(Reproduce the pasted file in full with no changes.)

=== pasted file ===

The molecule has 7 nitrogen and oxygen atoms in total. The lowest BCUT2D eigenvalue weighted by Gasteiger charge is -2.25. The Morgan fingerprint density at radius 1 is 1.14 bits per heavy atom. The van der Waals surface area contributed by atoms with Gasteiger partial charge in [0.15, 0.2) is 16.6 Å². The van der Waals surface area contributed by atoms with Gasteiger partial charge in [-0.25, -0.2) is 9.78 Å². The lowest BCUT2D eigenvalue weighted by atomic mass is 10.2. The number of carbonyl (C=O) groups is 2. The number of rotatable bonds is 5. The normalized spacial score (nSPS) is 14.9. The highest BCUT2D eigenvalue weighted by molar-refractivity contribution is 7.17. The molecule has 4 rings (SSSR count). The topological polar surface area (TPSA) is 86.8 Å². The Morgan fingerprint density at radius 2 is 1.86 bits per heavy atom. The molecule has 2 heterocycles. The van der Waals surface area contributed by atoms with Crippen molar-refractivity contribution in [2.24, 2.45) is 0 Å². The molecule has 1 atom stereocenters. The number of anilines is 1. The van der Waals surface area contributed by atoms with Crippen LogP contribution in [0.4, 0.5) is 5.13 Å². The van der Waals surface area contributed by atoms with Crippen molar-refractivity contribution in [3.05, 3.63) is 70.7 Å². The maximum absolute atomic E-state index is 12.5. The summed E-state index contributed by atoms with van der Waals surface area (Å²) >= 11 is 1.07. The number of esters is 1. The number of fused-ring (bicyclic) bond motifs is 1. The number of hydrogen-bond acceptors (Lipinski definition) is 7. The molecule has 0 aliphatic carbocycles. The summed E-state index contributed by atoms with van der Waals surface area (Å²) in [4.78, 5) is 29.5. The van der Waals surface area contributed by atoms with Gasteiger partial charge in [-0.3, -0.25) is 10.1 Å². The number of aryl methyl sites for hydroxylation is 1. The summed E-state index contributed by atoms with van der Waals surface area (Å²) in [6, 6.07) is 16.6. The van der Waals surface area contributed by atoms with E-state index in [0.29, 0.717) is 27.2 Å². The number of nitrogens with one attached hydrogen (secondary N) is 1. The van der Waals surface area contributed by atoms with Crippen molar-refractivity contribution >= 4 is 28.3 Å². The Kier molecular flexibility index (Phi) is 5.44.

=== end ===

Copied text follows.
The molecule has 7 nitrogen and oxygen atoms in total. The lowest BCUT2D eigenvalue weighted by Gasteiger charge is -2.25. The Morgan fingerprint density at radius 1 is 1.14 bits per heavy atom. The van der Waals surface area contributed by atoms with Gasteiger partial charge in [0.15, 0.2) is 16.6 Å². The van der Waals surface area contributed by atoms with Gasteiger partial charge in [-0.25, -0.2) is 9.78 Å². The lowest BCUT2D eigenvalue weighted by atomic mass is 10.2. The number of carbonyl (C=O) groups is 2. The number of rotatable bonds is 5. The normalized spacial score (nSPS) is 14.9. The highest BCUT2D eigenvalue weighted by molar-refractivity contribution is 7.17. The molecule has 4 rings (SSSR count). The topological polar surface area (TPSA) is 86.8 Å². The Morgan fingerprint density at radius 2 is 1.86 bits per heavy atom. The molecule has 2 heterocycles. The van der Waals surface area contributed by atoms with Crippen molar-refractivity contribution in [2.24, 2.45) is 0 Å². The molecule has 1 atom stereocenters. The number of anilines is 1. The van der Waals surface area contributed by atoms with Crippen LogP contribution in [0.4, 0.5) is 5.13 Å². The van der Waals surface area contributed by atoms with Crippen molar-refractivity contribution in [3.05, 3.63) is 70.7 Å². The maximum absolute atomic E-state index is 12.5. The summed E-state index contributed by atoms with van der Waals surface area (Å²) >= 11 is 1.07. The number of esters is 1. The number of fused-ring (bicyclic) bond motifs is 1. The number of hydrogen-bond acceptors (Lipinski definition) is 7. The molecule has 0 aliphatic carbocycles. The summed E-state index contributed by atoms with van der Waals surface area (Å²) in [4.78, 5) is 29.5. The van der Waals surface area contributed by atoms with Gasteiger partial charge in [-0.3, -0.25) is 10.1 Å². The number of aryl methyl sites for hydroxylation is 1. The summed E-state index contributed by atoms with van der Waals surface area (Å²) in [6, 6.07) is 16.6. The van der Waals surface area contributed by atoms with E-state index in [0.29, 0.717) is 27.2 Å². The number of nitrogens with one attached hydrogen (secondary N) is 1. The van der Waals surface area contributed by atoms with Crippen molar-refractivity contribution >= 4 is 28.3 Å². The Kier molecular flexibility index (Phi) is 5.44.